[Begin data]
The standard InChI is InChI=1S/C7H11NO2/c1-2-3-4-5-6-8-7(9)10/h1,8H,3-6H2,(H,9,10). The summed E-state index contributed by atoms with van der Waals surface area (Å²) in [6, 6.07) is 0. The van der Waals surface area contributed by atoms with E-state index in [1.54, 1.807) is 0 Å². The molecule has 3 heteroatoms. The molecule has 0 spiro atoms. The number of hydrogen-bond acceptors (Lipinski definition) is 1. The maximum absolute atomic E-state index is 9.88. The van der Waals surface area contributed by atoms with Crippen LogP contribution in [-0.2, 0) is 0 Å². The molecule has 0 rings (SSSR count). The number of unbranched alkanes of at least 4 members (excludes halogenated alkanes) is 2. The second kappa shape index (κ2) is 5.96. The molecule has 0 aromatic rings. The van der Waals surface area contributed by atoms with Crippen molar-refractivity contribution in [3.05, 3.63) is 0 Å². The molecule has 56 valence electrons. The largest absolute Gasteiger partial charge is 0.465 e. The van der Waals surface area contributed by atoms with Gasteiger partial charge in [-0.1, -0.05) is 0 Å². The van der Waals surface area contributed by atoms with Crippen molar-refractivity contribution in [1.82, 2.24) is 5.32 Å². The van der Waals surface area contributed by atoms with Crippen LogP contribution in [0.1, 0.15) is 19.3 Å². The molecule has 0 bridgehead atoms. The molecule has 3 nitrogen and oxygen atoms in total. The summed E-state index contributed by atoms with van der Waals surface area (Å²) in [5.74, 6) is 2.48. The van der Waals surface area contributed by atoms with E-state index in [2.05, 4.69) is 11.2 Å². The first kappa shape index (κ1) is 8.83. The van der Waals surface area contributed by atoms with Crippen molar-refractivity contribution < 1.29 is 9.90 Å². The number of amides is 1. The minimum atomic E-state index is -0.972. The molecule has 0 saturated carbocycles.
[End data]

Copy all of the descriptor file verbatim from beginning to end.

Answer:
The standard InChI is InChI=1S/C7H11NO2/c1-2-3-4-5-6-8-7(9)10/h1,8H,3-6H2,(H,9,10). The summed E-state index contributed by atoms with van der Waals surface area (Å²) in [6, 6.07) is 0. The van der Waals surface area contributed by atoms with E-state index in [1.54, 1.807) is 0 Å². The molecule has 3 heteroatoms. The molecule has 0 spiro atoms. The number of hydrogen-bond acceptors (Lipinski definition) is 1. The maximum absolute atomic E-state index is 9.88. The van der Waals surface area contributed by atoms with Crippen LogP contribution in [-0.2, 0) is 0 Å². The molecule has 0 rings (SSSR count). The number of unbranched alkanes of at least 4 members (excludes halogenated alkanes) is 2. The second kappa shape index (κ2) is 5.96. The molecule has 0 aromatic rings. The van der Waals surface area contributed by atoms with Crippen molar-refractivity contribution in [3.05, 3.63) is 0 Å². The molecule has 56 valence electrons. The largest absolute Gasteiger partial charge is 0.465 e. The van der Waals surface area contributed by atoms with Gasteiger partial charge in [-0.1, -0.05) is 0 Å². The van der Waals surface area contributed by atoms with Crippen molar-refractivity contribution in [1.82, 2.24) is 5.32 Å². The van der Waals surface area contributed by atoms with Crippen LogP contribution in [0.1, 0.15) is 19.3 Å². The molecule has 0 bridgehead atoms. The molecule has 3 nitrogen and oxygen atoms in total. The summed E-state index contributed by atoms with van der Waals surface area (Å²) in [5.74, 6) is 2.48. The van der Waals surface area contributed by atoms with E-state index in [2.05, 4.69) is 11.2 Å². The first kappa shape index (κ1) is 8.83. The van der Waals surface area contributed by atoms with Crippen molar-refractivity contribution < 1.29 is 9.90 Å². The number of amides is 1. The minimum atomic E-state index is -0.972. The molecule has 0 saturated carbocycles.